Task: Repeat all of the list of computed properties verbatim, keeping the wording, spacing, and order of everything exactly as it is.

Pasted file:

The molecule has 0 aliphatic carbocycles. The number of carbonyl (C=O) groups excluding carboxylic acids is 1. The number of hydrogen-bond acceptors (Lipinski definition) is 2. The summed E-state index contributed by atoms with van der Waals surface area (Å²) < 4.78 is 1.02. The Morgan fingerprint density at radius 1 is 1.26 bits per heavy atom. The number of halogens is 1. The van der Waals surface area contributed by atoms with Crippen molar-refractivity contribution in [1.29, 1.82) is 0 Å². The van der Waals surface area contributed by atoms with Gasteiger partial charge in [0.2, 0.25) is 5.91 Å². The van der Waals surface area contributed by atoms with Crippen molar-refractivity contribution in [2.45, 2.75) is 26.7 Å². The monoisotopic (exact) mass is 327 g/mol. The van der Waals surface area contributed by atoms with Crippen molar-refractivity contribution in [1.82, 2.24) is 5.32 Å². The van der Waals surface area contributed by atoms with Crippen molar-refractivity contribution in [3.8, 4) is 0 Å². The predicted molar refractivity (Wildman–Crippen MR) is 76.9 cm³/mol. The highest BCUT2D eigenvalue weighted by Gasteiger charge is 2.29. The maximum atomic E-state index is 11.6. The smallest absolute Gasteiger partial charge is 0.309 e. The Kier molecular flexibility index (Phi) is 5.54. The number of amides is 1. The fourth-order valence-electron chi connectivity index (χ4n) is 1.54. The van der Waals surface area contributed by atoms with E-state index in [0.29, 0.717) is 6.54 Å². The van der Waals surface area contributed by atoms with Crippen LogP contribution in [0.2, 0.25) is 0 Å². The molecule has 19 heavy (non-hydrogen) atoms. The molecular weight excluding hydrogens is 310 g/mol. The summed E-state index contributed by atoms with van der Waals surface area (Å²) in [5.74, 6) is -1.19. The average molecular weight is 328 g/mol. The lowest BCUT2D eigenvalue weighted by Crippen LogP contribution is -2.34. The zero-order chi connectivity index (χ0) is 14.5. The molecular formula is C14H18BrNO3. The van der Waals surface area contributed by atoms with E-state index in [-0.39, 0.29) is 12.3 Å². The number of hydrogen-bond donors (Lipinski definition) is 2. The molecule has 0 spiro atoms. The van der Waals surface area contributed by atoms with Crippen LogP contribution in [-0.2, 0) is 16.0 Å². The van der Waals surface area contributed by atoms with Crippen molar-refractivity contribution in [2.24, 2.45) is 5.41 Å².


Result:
The molecule has 0 aliphatic carbocycles. The number of carbonyl (C=O) groups excluding carboxylic acids is 1. The number of hydrogen-bond acceptors (Lipinski definition) is 2. The summed E-state index contributed by atoms with van der Waals surface area (Å²) < 4.78 is 1.02. The Morgan fingerprint density at radius 1 is 1.26 bits per heavy atom. The number of halogens is 1. The van der Waals surface area contributed by atoms with Crippen molar-refractivity contribution in [1.29, 1.82) is 0 Å². The van der Waals surface area contributed by atoms with Gasteiger partial charge in [0.2, 0.25) is 5.91 Å². The van der Waals surface area contributed by atoms with Crippen molar-refractivity contribution in [2.45, 2.75) is 26.7 Å². The monoisotopic (exact) mass is 327 g/mol. The van der Waals surface area contributed by atoms with Crippen molar-refractivity contribution in [1.82, 2.24) is 5.32 Å². The van der Waals surface area contributed by atoms with Crippen molar-refractivity contribution in [3.8, 4) is 0 Å². The predicted molar refractivity (Wildman–Crippen MR) is 76.9 cm³/mol. The highest BCUT2D eigenvalue weighted by Gasteiger charge is 2.29. The maximum atomic E-state index is 11.6. The smallest absolute Gasteiger partial charge is 0.309 e. The Kier molecular flexibility index (Phi) is 5.54. The number of amides is 1. The fourth-order valence-electron chi connectivity index (χ4n) is 1.54. The van der Waals surface area contributed by atoms with E-state index in [0.29, 0.717) is 6.54 Å². The van der Waals surface area contributed by atoms with Crippen LogP contribution in [0.2, 0.25) is 0 Å². The molecule has 19 heavy (non-hydrogen) atoms. The molecular weight excluding hydrogens is 310 g/mol. The summed E-state index contributed by atoms with van der Waals surface area (Å²) in [5.74, 6) is -1.19. The average molecular weight is 328 g/mol. The lowest BCUT2D eigenvalue weighted by Crippen LogP contribution is -2.34. The zero-order chi connectivity index (χ0) is 14.5. The molecular formula is C14H18BrNO3. The van der Waals surface area contributed by atoms with E-state index in [-0.39, 0.29) is 12.3 Å². The number of hydrogen-bond donors (Lipinski definition) is 2. The molecule has 0 spiro atoms. The van der Waals surface area contributed by atoms with Crippen LogP contribution in [-0.2, 0) is 16.0 Å². The van der Waals surface area contributed by atoms with Crippen molar-refractivity contribution in [2.24, 2.45) is 5.41 Å².